Tuesday, July 31, 2012
The Wicked: Classic 80's-Style Pulp Horror Makes A Welcome Comeback!
When I noticed the cover of The Wicked, I was promptly taken back to my teen years and knew I had to check it out immediately. I am a bit remorseful, however, that I purchased this title through my Kindle instead of buying the actual tome, as this cover is one of beauty (right down to the back cover that sports a faux price tag from Totem's Grocery and a well-used and battered-looking cover declaring 'An ancient evil rises...burns....kills...'). You just can't get it more right than that. Shock Totem publications has re-released James Newman's 2007 throwback to 80's horror: The Wicked, and they've done a stylish and commendable job.
The book itself is a helluva fun ride, too. David Little has moved his family from the streets of New York City to the quiet mountains of North Carolina to escape a crime that has shattered his - and even more so his wife Kate's - world. We quickly learn that Kate was violently raped walking home from work one night and the end result has produced a pregnancy that in effect has not only impaired the couple's happiness, but forced the question that haunts David's days and nights: is the forthcoming child his? Or the product of the worst event in both their lives? They bring with them a young daughter, Becca, who has keenly observed that Daddy doesn't seem to love her new brother or sister-to-be.
They relocate to Morganville, N.C. - where Kate's brother Joel is the local assistant (and acting) coroner - with intentions of starting over. Kate is sure the impending birth will set David's mind at ease immediately, and as a woman of great faith she claims to "know" the baby is her husband's because God has told her so. This logic doesn't exactly make Kate a religious nutso, but it does swiftly show us that while Kate feels that God will help them through their troubles, David isn't quite so sure. He in fact, has a sneaking suspicion that the baby will be a mulatto and has serious reservations about God's actual existence.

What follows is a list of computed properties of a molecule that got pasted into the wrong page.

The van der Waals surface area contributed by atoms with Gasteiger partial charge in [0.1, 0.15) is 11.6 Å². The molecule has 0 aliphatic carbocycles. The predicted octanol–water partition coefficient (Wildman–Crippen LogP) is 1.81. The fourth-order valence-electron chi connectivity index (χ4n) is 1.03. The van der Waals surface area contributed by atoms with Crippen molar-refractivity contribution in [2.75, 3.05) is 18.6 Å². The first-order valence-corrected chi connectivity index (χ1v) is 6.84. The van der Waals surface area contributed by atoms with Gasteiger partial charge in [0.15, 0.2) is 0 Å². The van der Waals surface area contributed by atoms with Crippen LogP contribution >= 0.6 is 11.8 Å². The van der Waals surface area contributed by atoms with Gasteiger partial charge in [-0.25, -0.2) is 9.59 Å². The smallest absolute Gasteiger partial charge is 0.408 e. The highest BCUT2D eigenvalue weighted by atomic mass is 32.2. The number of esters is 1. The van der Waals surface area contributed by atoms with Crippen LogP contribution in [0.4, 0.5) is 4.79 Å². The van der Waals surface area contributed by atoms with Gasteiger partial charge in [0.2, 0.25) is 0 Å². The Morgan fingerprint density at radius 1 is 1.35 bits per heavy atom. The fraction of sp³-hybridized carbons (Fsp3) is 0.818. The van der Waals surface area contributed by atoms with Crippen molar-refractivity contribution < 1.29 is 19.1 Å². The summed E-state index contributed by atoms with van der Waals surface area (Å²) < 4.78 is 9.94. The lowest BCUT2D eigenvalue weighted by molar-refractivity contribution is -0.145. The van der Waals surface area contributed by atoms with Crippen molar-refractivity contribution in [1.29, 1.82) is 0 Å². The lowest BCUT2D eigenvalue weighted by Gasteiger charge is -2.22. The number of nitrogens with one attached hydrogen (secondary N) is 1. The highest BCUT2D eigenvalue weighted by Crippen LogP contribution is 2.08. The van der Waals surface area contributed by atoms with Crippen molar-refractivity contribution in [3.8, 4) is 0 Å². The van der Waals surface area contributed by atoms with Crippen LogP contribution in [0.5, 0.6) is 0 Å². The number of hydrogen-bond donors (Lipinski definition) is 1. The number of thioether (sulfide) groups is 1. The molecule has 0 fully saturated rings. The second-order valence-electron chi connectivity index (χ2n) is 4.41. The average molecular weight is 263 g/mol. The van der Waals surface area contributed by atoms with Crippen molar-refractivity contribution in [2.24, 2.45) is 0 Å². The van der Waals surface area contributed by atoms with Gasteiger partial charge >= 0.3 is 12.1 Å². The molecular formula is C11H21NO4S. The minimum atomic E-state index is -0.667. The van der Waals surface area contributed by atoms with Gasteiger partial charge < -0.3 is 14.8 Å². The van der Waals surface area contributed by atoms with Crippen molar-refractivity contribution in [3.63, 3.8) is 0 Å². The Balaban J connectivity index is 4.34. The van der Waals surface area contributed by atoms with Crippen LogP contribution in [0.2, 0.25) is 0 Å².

Amidst the carefully constructed story of the Littles, the author unwinds the heinous back story of Morganville. Several months prior to the Little's arrival, a terrible tragedy struck the peaceful community. A demented teenager obsessed with devil worship and the occult set fire to the Heller Home for Children, an orphanage/hospital that housed dozens of sick and helpless kids. Killing everyone inside, the fire consumed the town's spirit with it as well, and has brought forth an unholy evil that is intent on destroying Morganville and all those who live within it.
When the residents of Morganville start dropping off like flies to violent and sexually deviant deaths, it's up to David and his elderly ex-Marine neighbor, George, to decipher not only the unpleasant and sometimes repulsive manner of deaths of the innocent victims, but the disturbingly inexplicable acts of the townsfolk. Walking around naked, fornicating without abandon, and committing unspeakable crimes - all in the name of MOLOCH - poses the age-old question: does evil exist? Does a demon command an army of followers to kill in his name? Is all hope lost?
Not backing down from violence in any form, this book just reaches out and grabs you from page one and doesn't let go. This is one of the fastest reads I've encountered in quite some time. Filled to the brim with the old-style pulpy horror we fans expect, The Wicked boasts a high kill count and a fair amount of sexual perversion, but doesn't become too formulaic in its approach. Though a kickback to the horror novels of the 80's, it never falters in its believability and for all intents and purposes presents a compelling story with likeable characters and a fast pace.
Stick around at the end of the novel for the Afterword by the author; it's more than apparent that he is just as big a fan of those lurid and gory old 80's horror paperbacks as the rest of us.
Not just a guilty pleasure, The Wicked is a must-read and comes highly recommended from yours truly!